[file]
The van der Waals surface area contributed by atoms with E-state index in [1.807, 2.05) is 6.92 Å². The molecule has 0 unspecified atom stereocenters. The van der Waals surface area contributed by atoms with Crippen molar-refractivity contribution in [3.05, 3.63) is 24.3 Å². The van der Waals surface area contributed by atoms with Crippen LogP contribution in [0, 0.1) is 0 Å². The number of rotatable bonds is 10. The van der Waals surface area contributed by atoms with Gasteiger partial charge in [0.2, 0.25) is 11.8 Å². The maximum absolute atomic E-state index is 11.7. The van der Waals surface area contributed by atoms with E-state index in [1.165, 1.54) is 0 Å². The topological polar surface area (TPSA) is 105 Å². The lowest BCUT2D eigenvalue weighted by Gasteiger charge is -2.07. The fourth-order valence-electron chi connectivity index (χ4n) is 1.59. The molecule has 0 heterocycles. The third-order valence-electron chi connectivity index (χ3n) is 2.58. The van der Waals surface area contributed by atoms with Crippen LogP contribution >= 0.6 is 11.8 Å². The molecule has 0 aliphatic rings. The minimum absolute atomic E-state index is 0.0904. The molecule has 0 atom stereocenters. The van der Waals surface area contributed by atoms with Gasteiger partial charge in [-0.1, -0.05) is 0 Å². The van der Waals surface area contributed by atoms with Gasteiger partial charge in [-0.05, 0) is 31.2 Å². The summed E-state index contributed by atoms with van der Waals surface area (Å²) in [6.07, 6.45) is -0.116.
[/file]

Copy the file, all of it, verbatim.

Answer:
The van der Waals surface area contributed by atoms with E-state index in [1.807, 2.05) is 6.92 Å². The molecule has 0 unspecified atom stereocenters. The van der Waals surface area contributed by atoms with Crippen molar-refractivity contribution in [3.05, 3.63) is 24.3 Å². The van der Waals surface area contributed by atoms with Crippen LogP contribution in [0, 0.1) is 0 Å². The number of rotatable bonds is 10. The van der Waals surface area contributed by atoms with Gasteiger partial charge in [0.2, 0.25) is 11.8 Å². The maximum absolute atomic E-state index is 11.7. The van der Waals surface area contributed by atoms with E-state index in [1.165, 1.54) is 0 Å². The topological polar surface area (TPSA) is 105 Å². The lowest BCUT2D eigenvalue weighted by Gasteiger charge is -2.07. The fourth-order valence-electron chi connectivity index (χ4n) is 1.59. The molecule has 0 heterocycles. The third-order valence-electron chi connectivity index (χ3n) is 2.58. The van der Waals surface area contributed by atoms with Crippen LogP contribution >= 0.6 is 11.8 Å². The molecule has 0 aliphatic rings. The minimum absolute atomic E-state index is 0.0904. The molecule has 0 atom stereocenters. The van der Waals surface area contributed by atoms with Gasteiger partial charge in [-0.1, -0.05) is 0 Å². The van der Waals surface area contributed by atoms with Gasteiger partial charge in [-0.05, 0) is 31.2 Å². The summed E-state index contributed by atoms with van der Waals surface area (Å²) in [6.07, 6.45) is -0.116.